“If the EPA reinterprets existing law—Section 404 of the Clean Water Act—and grants itself unilateral authority to stop the permitting process before it begins, Pebble Mine won’t be the only project in its cross hairs, and copper won’t be the only metal.”

    Add potential projects in Minnesota, Wisconsin and Oregon to what may well be a growing list.

    Read the full piece HERE.

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  • Op-ed: How the EPA Sticks Miners With a Motherlode of Regulation

    The following op-ed by American Resources Principal Dan McGroarty was published in the Wall Street Journal on January 3, 2014. The original text can be found here. How the EPA Sticks Miners With a Motherlode of Regulation The years-long wait for mining permits in the U.S. is the worst in the world. On Dec. 13, [...]
  • Op-ed: A Potential Copper Bonanza Runs Afoul of the EPA

    The following op-ed by American Resources Principal Dan McGroarty was published in the Wall Street Journal on July 5, 2013. The original text can be found here. A Potential Copper Bonanza Runs Afoul of the EPA The metal is essential for wind turbines, but a proposed mine in Alaska has set off Keystone-like alarms. By Daniel [...]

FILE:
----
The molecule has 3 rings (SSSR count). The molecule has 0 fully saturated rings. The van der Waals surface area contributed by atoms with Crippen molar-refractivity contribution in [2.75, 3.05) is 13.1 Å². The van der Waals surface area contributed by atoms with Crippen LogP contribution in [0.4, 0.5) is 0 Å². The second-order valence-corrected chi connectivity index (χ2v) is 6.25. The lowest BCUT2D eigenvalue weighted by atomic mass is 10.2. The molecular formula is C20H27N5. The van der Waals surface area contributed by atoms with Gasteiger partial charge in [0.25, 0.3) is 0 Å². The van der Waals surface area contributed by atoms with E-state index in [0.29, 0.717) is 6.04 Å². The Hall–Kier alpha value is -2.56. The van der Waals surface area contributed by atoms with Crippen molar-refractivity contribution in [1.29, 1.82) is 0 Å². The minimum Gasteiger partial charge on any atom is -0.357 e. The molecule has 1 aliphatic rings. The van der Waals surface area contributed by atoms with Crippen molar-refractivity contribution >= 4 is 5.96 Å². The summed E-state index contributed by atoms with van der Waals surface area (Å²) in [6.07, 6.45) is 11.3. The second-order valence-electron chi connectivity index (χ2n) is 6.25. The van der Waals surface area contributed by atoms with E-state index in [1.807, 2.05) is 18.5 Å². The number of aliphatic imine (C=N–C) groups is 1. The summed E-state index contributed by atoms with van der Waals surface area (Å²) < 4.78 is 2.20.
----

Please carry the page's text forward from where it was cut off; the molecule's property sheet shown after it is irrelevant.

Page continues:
• “Can we keep U.S.-mined minerals for exclusive use in this nation?” – A question that misses the mark

    In a letter to the editor of the Wall Street Journal, a reader from Arizona responds to American Resources Principal Daniel McGroarty’s op-ed “America’s Growing Minerals Deficit.” Citing Canada-based Augusta Resources’ Rosemont copper mine project in southern Arizona as an example, the reader alleges McGroarty “overlooks one very important consideration. There isn’t any assurance that [...]
  • American Resources Principal discusses mineral resource supply issues in context of White House initiatives in Wall Street Journal

    In a column for the Wall Street Journal, American Resources Policy Network president Dan McGroarty acknowledges some positive signs coming from the Obama Administration indicating an increased focus on access to critical metals and minerals, but underscores that the “situation is actually more acute.” Citing General Electric as an example of a manufacturer that uses [...]
  • Op-ed: America’s Growing Minerals Deficit

    The following op-ed by American Resources Principal Dan McGroarty was published in the Wall Street Journal on January 31, 2013. The original text can be found here. America’s Growing Minerals Deficit The U.S. is now tied for last, with Papua New Guinea, in the time it takes to get a permit for a new mine. By [...]